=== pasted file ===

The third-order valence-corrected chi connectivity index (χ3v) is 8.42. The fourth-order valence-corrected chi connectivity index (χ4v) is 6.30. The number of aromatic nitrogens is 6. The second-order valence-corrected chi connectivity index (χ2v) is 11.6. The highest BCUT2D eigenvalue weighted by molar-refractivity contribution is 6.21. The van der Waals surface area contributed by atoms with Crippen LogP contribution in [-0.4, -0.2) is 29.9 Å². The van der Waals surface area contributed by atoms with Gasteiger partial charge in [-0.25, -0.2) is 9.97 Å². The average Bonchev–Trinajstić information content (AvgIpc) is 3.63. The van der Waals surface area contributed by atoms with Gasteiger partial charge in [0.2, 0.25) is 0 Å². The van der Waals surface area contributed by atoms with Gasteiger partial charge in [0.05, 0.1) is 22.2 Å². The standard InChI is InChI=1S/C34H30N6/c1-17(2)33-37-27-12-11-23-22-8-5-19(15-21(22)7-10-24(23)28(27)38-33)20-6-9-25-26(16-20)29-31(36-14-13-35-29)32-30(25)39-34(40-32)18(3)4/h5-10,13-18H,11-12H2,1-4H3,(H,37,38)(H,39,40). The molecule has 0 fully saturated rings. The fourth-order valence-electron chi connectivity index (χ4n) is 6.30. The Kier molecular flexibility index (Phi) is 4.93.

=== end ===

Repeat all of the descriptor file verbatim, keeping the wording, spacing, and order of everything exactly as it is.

The third-order valence-corrected chi connectivity index (χ3v) is 8.42. The fourth-order valence-corrected chi connectivity index (χ4v) is 6.30. The number of aromatic nitrogens is 6. The second-order valence-corrected chi connectivity index (χ2v) is 11.6. The highest BCUT2D eigenvalue weighted by molar-refractivity contribution is 6.21. The van der Waals surface area contributed by atoms with Crippen LogP contribution in [-0.4, -0.2) is 29.9 Å². The van der Waals surface area contributed by atoms with Gasteiger partial charge in [-0.25, -0.2) is 9.97 Å². The average Bonchev–Trinajstić information content (AvgIpc) is 3.63. The van der Waals surface area contributed by atoms with Gasteiger partial charge in [0.2, 0.25) is 0 Å². The van der Waals surface area contributed by atoms with Gasteiger partial charge in [0.05, 0.1) is 22.2 Å². The standard InChI is InChI=1S/C34H30N6/c1-17(2)33-37-27-12-11-23-22-8-5-19(15-21(22)7-10-24(23)28(27)38-33)20-6-9-25-26(16-20)29-31(36-14-13-35-29)32-30(25)39-34(40-32)18(3)4/h5-10,13-18H,11-12H2,1-4H3,(H,37,38)(H,39,40). The molecule has 0 fully saturated rings. The fourth-order valence-electron chi connectivity index (χ4n) is 6.30. The Kier molecular flexibility index (Phi) is 4.93.